Can we win the fight against sepsis and antibiotic resistance?
Approximately 50,000 patients in the UK die from sepsis each year. On World Sepsis Day Dr Timothy Felton Consultant in Intensive Care and Respiratory Medicine at MFT and Respiratory Medicine at The University of Manchester and NIHR Manchester Biomedical Research Centre (BRC) researcher, discusses the challenge of tackling sepsis in the face of the increasing challenge posed by antibiotic resistance.
What is sepsis?
Sepsis is the body “over-reacting” to an infection. Normally the immune system fights infection but in sepsis it has an abnormal response and starts to damage the body’s own tissues and organs. Most often, sepsis occurs in patients with lung infections, such as pneumonia but, it can occur as a result of both rare and common infections. Although very young children (under one year) and older people (over 75 years) are at a higher risk of developing sepsis it can occur in any patient regardless of age, race or gender.
Getting the diagnosis right every time
There is no single test to identify sepsis. Sepsis is usually suspected when a patient with an infection develops problems with organs that aren’t related to the initial infection. They may become confused (if the brain is affected); breathless (if the lungs are affected) or not pass urine (if the kidneys are affected). Laboratory tests can help to identify patients with an infection and with organ problems, such when the kidneys are affected. However, many patients become confused, breathless, or don’t pass urine – but don’t have sepsis.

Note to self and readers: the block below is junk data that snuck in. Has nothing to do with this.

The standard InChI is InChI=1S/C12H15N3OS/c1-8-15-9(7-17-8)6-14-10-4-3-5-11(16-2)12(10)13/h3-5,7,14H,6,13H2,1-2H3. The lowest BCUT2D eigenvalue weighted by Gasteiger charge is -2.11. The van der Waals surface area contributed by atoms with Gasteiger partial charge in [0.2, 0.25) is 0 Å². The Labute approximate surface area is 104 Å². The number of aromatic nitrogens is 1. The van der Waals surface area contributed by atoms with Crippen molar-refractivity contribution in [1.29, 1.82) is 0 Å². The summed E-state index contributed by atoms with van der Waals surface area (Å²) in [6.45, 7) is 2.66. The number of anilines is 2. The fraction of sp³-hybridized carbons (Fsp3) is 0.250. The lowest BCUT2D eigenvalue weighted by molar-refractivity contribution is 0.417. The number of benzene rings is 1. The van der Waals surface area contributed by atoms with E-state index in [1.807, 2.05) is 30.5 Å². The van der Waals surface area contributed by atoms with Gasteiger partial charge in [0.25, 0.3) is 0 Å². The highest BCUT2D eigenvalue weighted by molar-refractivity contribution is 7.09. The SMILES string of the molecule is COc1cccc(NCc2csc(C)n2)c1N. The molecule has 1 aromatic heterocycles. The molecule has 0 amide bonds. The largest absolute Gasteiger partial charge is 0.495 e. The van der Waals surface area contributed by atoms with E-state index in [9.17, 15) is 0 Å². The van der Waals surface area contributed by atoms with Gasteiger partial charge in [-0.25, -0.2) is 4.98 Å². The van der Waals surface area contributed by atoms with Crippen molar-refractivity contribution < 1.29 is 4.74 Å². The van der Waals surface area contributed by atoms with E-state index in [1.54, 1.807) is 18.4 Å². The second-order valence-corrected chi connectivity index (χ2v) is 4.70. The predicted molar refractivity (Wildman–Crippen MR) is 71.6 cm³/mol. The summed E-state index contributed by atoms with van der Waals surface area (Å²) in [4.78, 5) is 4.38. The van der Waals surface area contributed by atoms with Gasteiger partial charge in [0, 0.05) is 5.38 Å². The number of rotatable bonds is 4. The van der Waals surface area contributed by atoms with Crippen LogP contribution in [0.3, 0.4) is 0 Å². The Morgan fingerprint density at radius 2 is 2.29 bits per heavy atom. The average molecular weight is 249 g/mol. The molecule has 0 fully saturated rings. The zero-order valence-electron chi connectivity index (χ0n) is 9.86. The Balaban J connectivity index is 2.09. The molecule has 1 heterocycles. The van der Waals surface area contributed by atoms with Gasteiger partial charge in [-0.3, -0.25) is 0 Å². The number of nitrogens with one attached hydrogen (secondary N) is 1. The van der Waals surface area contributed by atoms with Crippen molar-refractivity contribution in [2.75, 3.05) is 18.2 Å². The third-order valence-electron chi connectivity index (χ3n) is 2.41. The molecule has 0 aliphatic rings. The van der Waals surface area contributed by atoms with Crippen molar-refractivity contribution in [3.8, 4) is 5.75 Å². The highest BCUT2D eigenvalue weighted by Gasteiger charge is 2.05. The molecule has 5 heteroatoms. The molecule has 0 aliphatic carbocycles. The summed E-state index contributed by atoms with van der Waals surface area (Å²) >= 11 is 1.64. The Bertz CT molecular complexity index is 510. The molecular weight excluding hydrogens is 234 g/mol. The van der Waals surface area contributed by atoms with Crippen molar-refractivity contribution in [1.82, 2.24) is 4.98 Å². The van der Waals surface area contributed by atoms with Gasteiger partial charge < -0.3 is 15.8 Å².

Early antibiotics save lives
There are no specific treatments for sepsis but we know giving the right antibiotic as early as possible saves lives. Because there’s no simple test for sepsis many patients who are given antibiotics as a precautionary measure won’t actually have sepsis. This overuse of antibiotics comes with its own problems – specifically the increase in antibiotic resistance.
Antibiotic or antimicrobial resistance occurs when an antibiotic is unable to kill a micro-organism (bacteria or fungi) because that micro-organism has changed in response to the use of these medicines. Antibiotic resistance is increasing, partly, because of antibiotic over-use in patients.
If antibiotic resistance isn’t addressed soon procedures such as surgery and chemotherapy that can be complicated by infection could become life-threatening, with sepsis becoming untreatable within the next 30 years.
Improving outcomes from sepsis without contributing to antibiotic resistance
At Manchester BRC we are working on tests to identify patients with sepsis early.
Additional funding has been awarded to the team from the National Institute of Health Research (NIHR) to help develop individualised antibiotic treatments. The aim is to treat patients with sepsis with the most effective antibiotic dose, for the shortest period of time. A clinical trial currently being run in the UK by researchers in Manchester, aims to identify a test to advise doctors on when to stop the antibiotic course. This will ensure the antibiotic course is stopped when the infection has been treated.
In a further study, which will be delivered at the NIHR Manchester Clinical Research Facility researchers will be measuring antibiotics in the blood of patients, and increasing the dose if the blood levels are low.
Our aim is to give “the right antibiotic to the right patient and the right dose for the right duration.” By using this individualised approach to patients with sepsis we hope to ensure we successfully treat patients with sepsis while not contributing to the increasing levels of antibiotic resistance.